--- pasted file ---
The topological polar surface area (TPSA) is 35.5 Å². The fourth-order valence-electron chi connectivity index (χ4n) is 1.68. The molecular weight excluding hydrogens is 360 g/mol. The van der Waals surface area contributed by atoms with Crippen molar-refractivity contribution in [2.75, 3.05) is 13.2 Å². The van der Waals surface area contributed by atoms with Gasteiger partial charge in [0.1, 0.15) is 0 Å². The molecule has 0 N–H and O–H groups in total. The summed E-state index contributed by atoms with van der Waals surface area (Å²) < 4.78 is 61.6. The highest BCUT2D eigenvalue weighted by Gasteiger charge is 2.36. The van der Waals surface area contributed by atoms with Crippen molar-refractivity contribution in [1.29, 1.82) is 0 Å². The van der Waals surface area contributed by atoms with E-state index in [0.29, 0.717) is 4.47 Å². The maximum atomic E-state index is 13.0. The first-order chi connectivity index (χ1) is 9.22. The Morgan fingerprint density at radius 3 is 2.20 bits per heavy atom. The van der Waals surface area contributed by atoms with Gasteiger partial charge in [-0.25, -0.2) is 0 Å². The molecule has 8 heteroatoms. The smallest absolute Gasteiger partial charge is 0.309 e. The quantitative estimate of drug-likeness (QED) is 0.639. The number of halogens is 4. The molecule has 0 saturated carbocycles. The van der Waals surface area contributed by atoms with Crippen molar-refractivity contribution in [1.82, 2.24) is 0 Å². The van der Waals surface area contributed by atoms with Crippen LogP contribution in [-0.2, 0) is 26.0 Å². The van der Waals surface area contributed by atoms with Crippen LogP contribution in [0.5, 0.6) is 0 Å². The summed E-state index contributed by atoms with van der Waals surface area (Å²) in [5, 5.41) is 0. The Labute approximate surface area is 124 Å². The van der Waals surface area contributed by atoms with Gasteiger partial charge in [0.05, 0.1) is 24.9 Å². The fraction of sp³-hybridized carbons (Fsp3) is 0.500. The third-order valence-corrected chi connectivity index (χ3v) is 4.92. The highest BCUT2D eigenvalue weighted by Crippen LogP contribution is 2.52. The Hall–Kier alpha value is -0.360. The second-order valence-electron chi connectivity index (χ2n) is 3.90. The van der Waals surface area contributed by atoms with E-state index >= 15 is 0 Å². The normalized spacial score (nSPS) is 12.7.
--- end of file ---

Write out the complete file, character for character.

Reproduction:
The topological polar surface area (TPSA) is 35.5 Å². The fourth-order valence-electron chi connectivity index (χ4n) is 1.68. The molecular weight excluding hydrogens is 360 g/mol. The van der Waals surface area contributed by atoms with Crippen molar-refractivity contribution in [2.75, 3.05) is 13.2 Å². The van der Waals surface area contributed by atoms with Gasteiger partial charge in [0.1, 0.15) is 0 Å². The molecule has 0 N–H and O–H groups in total. The summed E-state index contributed by atoms with van der Waals surface area (Å²) < 4.78 is 61.6. The highest BCUT2D eigenvalue weighted by Gasteiger charge is 2.36. The van der Waals surface area contributed by atoms with Crippen molar-refractivity contribution in [1.29, 1.82) is 0 Å². The van der Waals surface area contributed by atoms with E-state index in [0.29, 0.717) is 4.47 Å². The maximum atomic E-state index is 13.0. The first-order chi connectivity index (χ1) is 9.22. The Morgan fingerprint density at radius 3 is 2.20 bits per heavy atom. The van der Waals surface area contributed by atoms with Gasteiger partial charge in [-0.25, -0.2) is 0 Å². The molecule has 8 heteroatoms. The smallest absolute Gasteiger partial charge is 0.309 e. The quantitative estimate of drug-likeness (QED) is 0.639. The number of halogens is 4. The molecule has 0 saturated carbocycles. The van der Waals surface area contributed by atoms with Crippen molar-refractivity contribution in [1.82, 2.24) is 0 Å². The van der Waals surface area contributed by atoms with Crippen LogP contribution in [-0.2, 0) is 26.0 Å². The van der Waals surface area contributed by atoms with Crippen LogP contribution in [0.5, 0.6) is 0 Å². The summed E-state index contributed by atoms with van der Waals surface area (Å²) in [5, 5.41) is 0. The Labute approximate surface area is 124 Å². The van der Waals surface area contributed by atoms with Gasteiger partial charge in [0.05, 0.1) is 24.9 Å². The fraction of sp³-hybridized carbons (Fsp3) is 0.500. The third-order valence-corrected chi connectivity index (χ3v) is 4.92. The highest BCUT2D eigenvalue weighted by Crippen LogP contribution is 2.52. The Hall–Kier alpha value is -0.360. The second-order valence-electron chi connectivity index (χ2n) is 3.90. The van der Waals surface area contributed by atoms with E-state index >= 15 is 0 Å². The normalized spacial score (nSPS) is 12.7.